Cooking on gas burners release nitrogen dioxide, carbon monoxide, particulate matter and acrolein, yes electric cookers give out less of these things.

Gas burners add an estimated 25 to 33 percent indoor NO2 in the summer and 35 to 39 percent in the winter (because of less ventilation). In the summer, gas ranges cause an estimated 30 percent increase in CO in the summer and a 21 percent increase in the winter when compared to electric stoves, according to a study conducted by Lawrence Lab and Stanford University researchers. The study, published in the January 2014 edition of Environmental Health Perspectives, analysed the summer and winter pollution concentration levels of 6,634 Southern California homes, half of which used gas stoves and half of which used electric stoves.

We fry far more different things such as fish and chips and chicken chips then different kinds of burgers. All these are involved with plenty of burning oils. When oils are burnt, it releases what is called acrolein. We know for fact that fats and oils are not quite healthy to eat on regular basis another reason is this acrolein.

Researchers now understand that the process of cooking food and even simply operating stoves particularly gas appliances can emit a cocktail of potentially hazardous chemicals and compounds. Within our homes, these pollutants are less diluted than they are outdoors, and in the absence of proper ventilation, they often are trapped inside. When the doors and windows are closed there is less ventilation. In cold weather countries the homes have less ventilation because of the cold weather but where as in hot countries like Sri Lanka the houses have plenty of ventilation so fresh air always circulate within the houses..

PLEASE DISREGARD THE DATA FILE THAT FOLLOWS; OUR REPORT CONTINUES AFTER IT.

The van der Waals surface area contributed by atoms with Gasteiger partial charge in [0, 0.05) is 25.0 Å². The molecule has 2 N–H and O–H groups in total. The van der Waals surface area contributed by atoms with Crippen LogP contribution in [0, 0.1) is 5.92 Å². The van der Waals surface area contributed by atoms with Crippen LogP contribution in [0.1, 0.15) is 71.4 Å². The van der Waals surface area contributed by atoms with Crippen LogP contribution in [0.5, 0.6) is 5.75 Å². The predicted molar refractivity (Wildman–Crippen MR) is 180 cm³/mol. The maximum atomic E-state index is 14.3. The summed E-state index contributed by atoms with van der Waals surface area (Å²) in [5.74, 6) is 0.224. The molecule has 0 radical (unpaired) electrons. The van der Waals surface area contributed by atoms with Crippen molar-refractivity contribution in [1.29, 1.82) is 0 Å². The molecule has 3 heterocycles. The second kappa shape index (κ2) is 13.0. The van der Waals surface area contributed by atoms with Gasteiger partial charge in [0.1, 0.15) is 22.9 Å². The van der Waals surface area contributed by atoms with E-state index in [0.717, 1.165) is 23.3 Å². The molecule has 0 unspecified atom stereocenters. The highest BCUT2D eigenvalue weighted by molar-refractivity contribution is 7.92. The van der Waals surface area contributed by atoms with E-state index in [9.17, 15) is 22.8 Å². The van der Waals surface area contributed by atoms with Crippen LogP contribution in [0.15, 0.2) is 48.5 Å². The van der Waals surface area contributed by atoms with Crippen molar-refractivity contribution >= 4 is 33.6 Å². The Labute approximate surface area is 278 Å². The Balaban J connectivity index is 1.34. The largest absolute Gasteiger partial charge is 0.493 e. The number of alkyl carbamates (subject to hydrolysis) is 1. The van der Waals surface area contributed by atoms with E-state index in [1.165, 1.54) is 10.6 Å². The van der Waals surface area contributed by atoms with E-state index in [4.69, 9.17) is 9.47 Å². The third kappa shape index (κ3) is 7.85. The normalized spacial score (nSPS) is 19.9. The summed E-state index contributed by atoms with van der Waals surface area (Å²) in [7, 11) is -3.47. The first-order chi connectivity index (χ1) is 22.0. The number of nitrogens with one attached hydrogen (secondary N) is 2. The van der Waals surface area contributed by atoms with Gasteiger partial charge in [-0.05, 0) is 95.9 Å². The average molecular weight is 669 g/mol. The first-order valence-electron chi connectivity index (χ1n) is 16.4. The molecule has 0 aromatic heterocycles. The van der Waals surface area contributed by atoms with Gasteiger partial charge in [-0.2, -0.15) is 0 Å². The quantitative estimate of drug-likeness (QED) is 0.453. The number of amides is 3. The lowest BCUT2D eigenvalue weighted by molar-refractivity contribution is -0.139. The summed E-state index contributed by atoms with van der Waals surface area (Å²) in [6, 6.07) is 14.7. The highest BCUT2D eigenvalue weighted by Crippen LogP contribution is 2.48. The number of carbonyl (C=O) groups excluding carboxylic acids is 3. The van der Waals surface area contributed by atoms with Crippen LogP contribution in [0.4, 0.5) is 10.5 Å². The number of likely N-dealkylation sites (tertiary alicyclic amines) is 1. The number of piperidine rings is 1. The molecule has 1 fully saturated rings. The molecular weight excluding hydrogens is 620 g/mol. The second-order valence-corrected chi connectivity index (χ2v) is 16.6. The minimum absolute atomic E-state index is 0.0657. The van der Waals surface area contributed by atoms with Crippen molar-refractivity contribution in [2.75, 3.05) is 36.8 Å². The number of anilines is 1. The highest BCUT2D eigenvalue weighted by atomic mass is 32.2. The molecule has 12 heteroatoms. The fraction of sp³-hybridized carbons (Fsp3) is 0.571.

What is the killer in the kitchen?

According to research findings, nearly two million people die each year as a result of inhaling lethal smoke from kitchen stoves and fires. Most of these deaths are a result of respiratory infections. Most victims are women and children under five. Smoke is the killer in the kitchen. Try and avoid firewood cooking.

More than three billion people – half the world’s population – depend on fuels such as wood, dung and coal for cooking, boiling water and heating. Burning these fuels on rudimentary stoves or three-stone fires creates a dangerous cocktail of pollutants that can kill. It is the poorest who have to rely on the lowest grades of fuel, and are the most vulnerable. Every year smoke kills more people each year than malaria. I must say this firewood stoves are gradually disappearing even in rural areas in Sri Lanka due to availability of electricity and gas cookers. Honestly in the past we had nothing but firewood stoves in Sri Lanka for cooking. Your comments are welcomed